it »< nourish'd with lovers' tears": — The 4to. of

1599 and subsequent old editions have, "nourishd with loving tears." The 4to. of 1597 has, "raging with lovers tears." Possibly we should follow the former.

""But sadly tell me " : — i. e., seriously tell me.

it n From Love's weak childish bow she lives anharm'd":

— The 4to. of 1599 and subsequent old editions have, "she lives uncharm'd" which is evidently a misprint of the "imharm'd" of the 4to. of 1597. That edition, however, has, "Gainst Cupid's childish'bow she lives vnharm'd" which seems a corrupt, or, at least, much inferior reading. The repetition of * Cupid' (avoided in the later text) is unpleasant; and the use of * unharm'd' with 'against' is infelicitous, if not incorrect. If we read, • gainst,' with the 4to. of 1597, we might do well to read, »'she lives encharm'd" with Mr. Collier's folio of 1632.

"with beauty dies her store" : — Theobald speciously printed, "with her dies beauty s store." But Romeo means to say that his mistress is only poor in that, at her death, her store — i. e., the beauty that she is rich in — will die with her, and that so her chief wealth is a possession that she cannot bequeath.

p. 47. "Being black, put us in mind," &c.: — The old copies, "puts us in mind," &c, and, I have little doubt, correctly. For, aside from other reasons for reading 'puts/ I am inclined to think that Shakespeare and his contemporaries regarded "being black" and not "marks" as the nominative to "put." I do not, however, feel sufficiently assured of the point to change the received text.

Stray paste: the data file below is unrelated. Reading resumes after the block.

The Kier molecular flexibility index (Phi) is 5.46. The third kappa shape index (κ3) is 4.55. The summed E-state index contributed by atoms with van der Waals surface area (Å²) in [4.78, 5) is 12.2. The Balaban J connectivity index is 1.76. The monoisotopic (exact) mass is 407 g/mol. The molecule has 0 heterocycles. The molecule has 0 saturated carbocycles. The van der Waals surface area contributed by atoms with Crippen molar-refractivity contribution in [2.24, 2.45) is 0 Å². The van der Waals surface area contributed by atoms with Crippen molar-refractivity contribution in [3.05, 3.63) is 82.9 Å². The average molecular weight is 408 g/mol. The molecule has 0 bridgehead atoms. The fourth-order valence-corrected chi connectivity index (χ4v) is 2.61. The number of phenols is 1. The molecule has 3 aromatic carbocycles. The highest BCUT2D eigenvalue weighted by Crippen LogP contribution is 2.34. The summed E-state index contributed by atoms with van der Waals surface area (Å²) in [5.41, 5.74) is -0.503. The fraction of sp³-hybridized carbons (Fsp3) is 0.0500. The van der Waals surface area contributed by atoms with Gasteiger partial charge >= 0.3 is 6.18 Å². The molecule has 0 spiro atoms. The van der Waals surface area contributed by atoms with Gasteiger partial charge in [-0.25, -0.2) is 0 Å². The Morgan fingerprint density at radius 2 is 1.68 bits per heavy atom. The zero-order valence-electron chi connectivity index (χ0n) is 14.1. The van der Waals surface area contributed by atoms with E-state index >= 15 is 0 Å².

Scene II.

p. 47. V [But] Montague," &c. : — The 4to. of 1609 omits * but,' and is followed by the folio — erroneously, without a doubt.

p. 48. "She hath not seen the change of fourteen years" : — Brooke's poem has, "xvi yeares," and Paynter's prose tale, «« xviii yeares." See the Introduction to this play.

"«« are those so early marri'd" : — Thus the 4to.

of 1597, which gives the line, "But too foone marde are those fo early maried." As to this reading, see the Note on "A young man married is a man that's marr'd," All's Well that Ends Well, Act II. Sc. 3. In printing the 4to. of 1599 the compo.-itor seems to have been misled by the existence of a jingling adage, similar to that referred to in the Note on All's Well that Ends Well, upon 'marr'd' and 'made,' and perhaps by 'made' at the end of the previous line; for that and all subsequent old editions read, "so early made."

» "[The] earth hath swallow'd " : — The 4to. of 1599

and subsequent old editions (the line and the next not being in the 4to. of 1597) read, "Earth hath swallowed," &c. But the line is not to be made a verse by retaining the e in the participle.

"" the hopeful lady of my earth " : — Steevens re

garded this expression, and perhaps rightly, as a translation of the French file de terre = heiress.

"Among fresh female buds " : — The 4to. of 1599 misprinted, "fennel buds ;" and the error remained uncorrected till the appearance of the second folio. In the next line "inherit" = possess.

""Such amongst view of many " : — The passage is ob

scure, elliptical, and debased by a poor conceit; but (remembering that one used to be regarded as no number) it seems to mean, Such [i. e., so high in merit] my daughter may appear; and being one [of those so distinguished] may stand, in number, one, though, in reckoning, nothing. The 4to. of 1599 and subsequent old editions have., by what I cannot but regard as an error consequent upon the obscurity of the passage, " Which o?ie [on] more view of many," &c. Neither text is clear, and both may be corrupt.